About two years after the confrontation between Adam and Louis, they are in court again. And in 1887, Louis was in police court once more for disorderly conduct.[v] So, perhaps it’s both the big developments in the past — things like shifting ideas of manhood — and the little details — like what a headache Louis Schwing could be for another man like Adam — that matter.
[i] Madison Grant, The Passing of the Great Race; or, The Racial Basis of European History (New York: Charles Scribner’s Sons, 1916); Matthew Frye Jacobson, Whiteness of a Different Color (Cambridge: Harvard University Press, 1999).
[ii] Roger Daniels, Coming to America: A History of Immigration and Ethnicity in American Life (New York: HarperCollins, 2002); John Higham, “American Immigration Policy in Historical Perspective,” Law and Contemporary Problems, Vol. 21, No. 2, Immigration (Spring, 1956): 213-35; John Higham, Strangers in the Land: Patterns of American Nativism, 1860-1925 (New York: Antheneum, 1971); Michael D. Morgan, Over-the-Rhine: When Beer was King (Charleston: The History Press, 2010).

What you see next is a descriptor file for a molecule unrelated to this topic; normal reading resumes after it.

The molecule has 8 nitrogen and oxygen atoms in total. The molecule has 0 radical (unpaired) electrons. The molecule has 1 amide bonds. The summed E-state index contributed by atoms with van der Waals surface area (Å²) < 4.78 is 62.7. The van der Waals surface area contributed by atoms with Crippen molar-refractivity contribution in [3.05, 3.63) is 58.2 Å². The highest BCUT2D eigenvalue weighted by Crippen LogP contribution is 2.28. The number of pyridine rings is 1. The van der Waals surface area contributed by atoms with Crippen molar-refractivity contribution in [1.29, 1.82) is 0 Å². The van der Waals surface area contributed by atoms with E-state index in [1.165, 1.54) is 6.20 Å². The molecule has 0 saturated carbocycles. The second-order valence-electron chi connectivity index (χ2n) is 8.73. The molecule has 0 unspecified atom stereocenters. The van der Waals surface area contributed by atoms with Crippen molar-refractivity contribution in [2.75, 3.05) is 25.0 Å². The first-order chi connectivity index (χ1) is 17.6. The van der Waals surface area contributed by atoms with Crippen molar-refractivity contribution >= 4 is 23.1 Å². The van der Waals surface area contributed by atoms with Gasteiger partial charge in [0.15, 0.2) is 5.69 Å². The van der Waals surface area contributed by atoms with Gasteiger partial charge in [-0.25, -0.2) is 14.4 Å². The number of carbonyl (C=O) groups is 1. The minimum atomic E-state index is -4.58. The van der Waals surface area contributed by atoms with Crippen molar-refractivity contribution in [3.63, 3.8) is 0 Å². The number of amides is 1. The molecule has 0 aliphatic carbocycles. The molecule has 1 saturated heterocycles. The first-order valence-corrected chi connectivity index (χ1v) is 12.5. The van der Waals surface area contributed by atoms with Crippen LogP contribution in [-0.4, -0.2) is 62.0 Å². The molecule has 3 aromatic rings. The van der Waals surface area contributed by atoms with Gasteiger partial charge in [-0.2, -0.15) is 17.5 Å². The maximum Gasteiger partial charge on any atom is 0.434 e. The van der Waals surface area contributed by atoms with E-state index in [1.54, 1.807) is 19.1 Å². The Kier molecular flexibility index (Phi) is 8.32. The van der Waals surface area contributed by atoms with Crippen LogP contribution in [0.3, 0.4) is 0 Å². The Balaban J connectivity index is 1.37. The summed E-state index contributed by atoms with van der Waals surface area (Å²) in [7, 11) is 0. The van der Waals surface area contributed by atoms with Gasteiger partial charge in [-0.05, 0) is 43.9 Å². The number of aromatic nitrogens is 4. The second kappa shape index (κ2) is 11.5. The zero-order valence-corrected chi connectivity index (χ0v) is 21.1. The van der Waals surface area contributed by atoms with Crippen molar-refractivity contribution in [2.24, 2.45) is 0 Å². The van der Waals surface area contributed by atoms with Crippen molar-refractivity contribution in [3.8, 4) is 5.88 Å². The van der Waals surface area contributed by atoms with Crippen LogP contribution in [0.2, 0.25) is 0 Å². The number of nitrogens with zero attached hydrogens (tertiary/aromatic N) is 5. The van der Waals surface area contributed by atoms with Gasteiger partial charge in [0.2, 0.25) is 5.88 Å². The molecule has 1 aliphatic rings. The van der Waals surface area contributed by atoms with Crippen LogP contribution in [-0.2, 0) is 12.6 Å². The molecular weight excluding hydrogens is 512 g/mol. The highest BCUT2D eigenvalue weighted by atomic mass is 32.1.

[iii] Gail Bederman, Manliness and Civilization: A Cultural History of Gender and Race in the United States, 1880-1917 (Chicago: The University of Chicago Press, 1995).
[iv] 1880, 1900 Federal Census, Ancestry.com; “Demanded a Jury,” Cincinnati Enquirer, July 10, 1867; “Final Report of the Grand Jury—Indictments,” Cincinnati Enquirer, July 11, 1873; “Board of Public Works,” Cincinnati Enquirer, December 27, 1876; “Police Court Docket,” Cincinnati Enquirer, February 18, 1886, Public Library of Cincinnati and Hamilton County.
[v] “Calendar for To-Day,” Cincinnati Enquirer, February 23, 1881, Public Library of Cincinnati and Hamilton County; “Police Court Docket,” Cincinnati Enquirer, August 7, 1887, Public Library of Cincinnati and Hamilton County.